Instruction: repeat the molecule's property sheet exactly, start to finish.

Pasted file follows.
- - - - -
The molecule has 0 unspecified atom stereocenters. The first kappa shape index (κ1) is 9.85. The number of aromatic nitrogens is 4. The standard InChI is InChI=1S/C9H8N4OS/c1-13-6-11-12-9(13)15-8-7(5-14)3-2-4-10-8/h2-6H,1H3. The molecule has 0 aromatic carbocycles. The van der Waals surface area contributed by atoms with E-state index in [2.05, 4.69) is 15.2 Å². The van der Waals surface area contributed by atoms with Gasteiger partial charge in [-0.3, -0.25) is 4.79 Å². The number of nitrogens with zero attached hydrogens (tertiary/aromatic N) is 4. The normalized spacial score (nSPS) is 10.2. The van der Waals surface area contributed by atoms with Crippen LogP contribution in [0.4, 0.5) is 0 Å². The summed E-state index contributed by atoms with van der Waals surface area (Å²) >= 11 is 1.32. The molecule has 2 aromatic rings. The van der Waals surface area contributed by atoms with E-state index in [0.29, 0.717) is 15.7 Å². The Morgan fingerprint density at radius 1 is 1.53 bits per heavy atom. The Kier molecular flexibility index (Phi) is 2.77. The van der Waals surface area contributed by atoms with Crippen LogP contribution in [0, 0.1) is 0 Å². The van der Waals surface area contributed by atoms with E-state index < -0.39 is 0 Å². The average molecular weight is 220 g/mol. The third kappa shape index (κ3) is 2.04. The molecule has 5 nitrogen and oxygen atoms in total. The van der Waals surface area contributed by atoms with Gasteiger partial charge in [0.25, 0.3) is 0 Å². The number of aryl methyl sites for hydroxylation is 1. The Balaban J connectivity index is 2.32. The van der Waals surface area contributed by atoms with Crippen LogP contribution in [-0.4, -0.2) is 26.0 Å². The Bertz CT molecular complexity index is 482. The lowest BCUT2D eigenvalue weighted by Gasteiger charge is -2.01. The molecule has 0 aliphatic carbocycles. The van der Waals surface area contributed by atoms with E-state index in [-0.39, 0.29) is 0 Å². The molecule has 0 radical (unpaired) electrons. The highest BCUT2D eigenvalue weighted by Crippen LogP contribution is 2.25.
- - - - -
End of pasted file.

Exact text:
The molecule has 0 unspecified atom stereocenters. The first kappa shape index (κ1) is 9.85. The number of aromatic nitrogens is 4. The standard InChI is InChI=1S/C9H8N4OS/c1-13-6-11-12-9(13)15-8-7(5-14)3-2-4-10-8/h2-6H,1H3. The molecule has 0 aromatic carbocycles. The van der Waals surface area contributed by atoms with E-state index in [2.05, 4.69) is 15.2 Å². The van der Waals surface area contributed by atoms with Gasteiger partial charge in [-0.3, -0.25) is 4.79 Å². The number of nitrogens with zero attached hydrogens (tertiary/aromatic N) is 4. The normalized spacial score (nSPS) is 10.2. The van der Waals surface area contributed by atoms with Crippen LogP contribution in [0.4, 0.5) is 0 Å². The summed E-state index contributed by atoms with van der Waals surface area (Å²) >= 11 is 1.32. The molecule has 2 aromatic rings. The van der Waals surface area contributed by atoms with E-state index in [0.29, 0.717) is 15.7 Å². The Morgan fingerprint density at radius 1 is 1.53 bits per heavy atom. The Kier molecular flexibility index (Phi) is 2.77. The van der Waals surface area contributed by atoms with Crippen LogP contribution in [0, 0.1) is 0 Å². The van der Waals surface area contributed by atoms with E-state index < -0.39 is 0 Å². The average molecular weight is 220 g/mol. The third kappa shape index (κ3) is 2.04. The molecule has 5 nitrogen and oxygen atoms in total. The van der Waals surface area contributed by atoms with Gasteiger partial charge in [0.25, 0.3) is 0 Å². The number of aryl methyl sites for hydroxylation is 1. The Balaban J connectivity index is 2.32. The van der Waals surface area contributed by atoms with Crippen LogP contribution in [-0.4, -0.2) is 26.0 Å². The Bertz CT molecular complexity index is 482. The lowest BCUT2D eigenvalue weighted by Gasteiger charge is -2.01. The molecule has 0 aliphatic carbocycles. The van der Waals surface area contributed by atoms with E-state index in [-0.39, 0.29) is 0 Å². The molecule has 0 radical (unpaired) electrons. The highest BCUT2D eigenvalue weighted by Crippen LogP contribution is 2.25.